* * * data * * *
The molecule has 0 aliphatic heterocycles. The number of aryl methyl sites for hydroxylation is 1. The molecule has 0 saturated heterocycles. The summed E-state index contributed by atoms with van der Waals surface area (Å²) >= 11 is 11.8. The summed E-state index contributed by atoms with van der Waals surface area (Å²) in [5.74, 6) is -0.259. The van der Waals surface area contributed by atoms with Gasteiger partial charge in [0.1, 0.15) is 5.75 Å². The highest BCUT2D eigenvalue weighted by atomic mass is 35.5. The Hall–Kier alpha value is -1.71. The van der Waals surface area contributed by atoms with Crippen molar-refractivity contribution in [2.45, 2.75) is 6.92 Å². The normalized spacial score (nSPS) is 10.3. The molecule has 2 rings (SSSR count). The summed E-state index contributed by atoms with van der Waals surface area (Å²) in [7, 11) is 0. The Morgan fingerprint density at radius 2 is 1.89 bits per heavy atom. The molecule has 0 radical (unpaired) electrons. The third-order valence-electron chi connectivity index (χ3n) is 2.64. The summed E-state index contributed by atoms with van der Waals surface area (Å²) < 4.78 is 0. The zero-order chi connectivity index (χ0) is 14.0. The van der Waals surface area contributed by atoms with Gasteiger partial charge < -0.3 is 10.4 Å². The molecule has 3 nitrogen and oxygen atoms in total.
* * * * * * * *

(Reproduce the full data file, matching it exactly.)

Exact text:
The molecule has 0 aliphatic heterocycles. The number of aryl methyl sites for hydroxylation is 1. The molecule has 0 saturated heterocycles. The summed E-state index contributed by atoms with van der Waals surface area (Å²) >= 11 is 11.8. The summed E-state index contributed by atoms with van der Waals surface area (Å²) in [5.74, 6) is -0.259. The van der Waals surface area contributed by atoms with Gasteiger partial charge in [0.1, 0.15) is 5.75 Å². The highest BCUT2D eigenvalue weighted by atomic mass is 35.5. The Hall–Kier alpha value is -1.71. The van der Waals surface area contributed by atoms with Crippen molar-refractivity contribution in [2.45, 2.75) is 6.92 Å². The normalized spacial score (nSPS) is 10.3. The molecule has 2 rings (SSSR count). The summed E-state index contributed by atoms with van der Waals surface area (Å²) in [7, 11) is 0. The Morgan fingerprint density at radius 2 is 1.89 bits per heavy atom. The molecule has 0 radical (unpaired) electrons. The third-order valence-electron chi connectivity index (χ3n) is 2.64. The summed E-state index contributed by atoms with van der Waals surface area (Å²) < 4.78 is 0. The zero-order chi connectivity index (χ0) is 14.0. The van der Waals surface area contributed by atoms with Gasteiger partial charge < -0.3 is 10.4 Å². The molecule has 3 nitrogen and oxygen atoms in total.